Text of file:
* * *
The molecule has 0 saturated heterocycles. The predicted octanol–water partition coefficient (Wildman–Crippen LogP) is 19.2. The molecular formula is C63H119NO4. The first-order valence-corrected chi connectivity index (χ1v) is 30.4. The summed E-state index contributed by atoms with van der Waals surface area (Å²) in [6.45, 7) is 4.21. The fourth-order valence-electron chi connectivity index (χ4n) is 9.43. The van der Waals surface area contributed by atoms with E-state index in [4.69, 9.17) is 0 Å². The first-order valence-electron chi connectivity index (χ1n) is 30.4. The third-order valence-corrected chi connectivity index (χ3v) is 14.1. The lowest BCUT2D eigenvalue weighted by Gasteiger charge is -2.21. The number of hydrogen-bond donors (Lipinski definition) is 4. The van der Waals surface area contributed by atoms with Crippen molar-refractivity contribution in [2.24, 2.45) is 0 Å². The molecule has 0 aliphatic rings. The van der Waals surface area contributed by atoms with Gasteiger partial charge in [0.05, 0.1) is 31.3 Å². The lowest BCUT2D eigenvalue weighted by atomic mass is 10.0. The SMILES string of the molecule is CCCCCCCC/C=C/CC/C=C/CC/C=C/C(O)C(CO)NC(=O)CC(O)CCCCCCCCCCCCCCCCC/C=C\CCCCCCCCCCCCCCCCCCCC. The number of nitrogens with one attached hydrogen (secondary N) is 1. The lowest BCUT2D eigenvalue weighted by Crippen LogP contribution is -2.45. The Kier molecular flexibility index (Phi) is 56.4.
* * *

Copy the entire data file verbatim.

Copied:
The molecule has 0 saturated heterocycles. The predicted octanol–water partition coefficient (Wildman–Crippen LogP) is 19.2. The molecular formula is C63H119NO4. The first-order valence-corrected chi connectivity index (χ1v) is 30.4. The summed E-state index contributed by atoms with van der Waals surface area (Å²) in [6.45, 7) is 4.21. The fourth-order valence-electron chi connectivity index (χ4n) is 9.43. The van der Waals surface area contributed by atoms with E-state index in [4.69, 9.17) is 0 Å². The first-order valence-electron chi connectivity index (χ1n) is 30.4. The third-order valence-corrected chi connectivity index (χ3v) is 14.1. The lowest BCUT2D eigenvalue weighted by Gasteiger charge is -2.21. The number of hydrogen-bond donors (Lipinski definition) is 4. The van der Waals surface area contributed by atoms with Crippen molar-refractivity contribution in [2.24, 2.45) is 0 Å². The molecule has 0 aliphatic rings. The van der Waals surface area contributed by atoms with Gasteiger partial charge in [0.05, 0.1) is 31.3 Å². The lowest BCUT2D eigenvalue weighted by atomic mass is 10.0. The SMILES string of the molecule is CCCCCCCC/C=C/CC/C=C/CC/C=C/C(O)C(CO)NC(=O)CC(O)CCCCCCCCCCCCCCCCC/C=C\CCCCCCCCCCCCCCCCCCCC. The number of nitrogens with one attached hydrogen (secondary N) is 1. The lowest BCUT2D eigenvalue weighted by Crippen LogP contribution is -2.45. The Kier molecular flexibility index (Phi) is 56.4.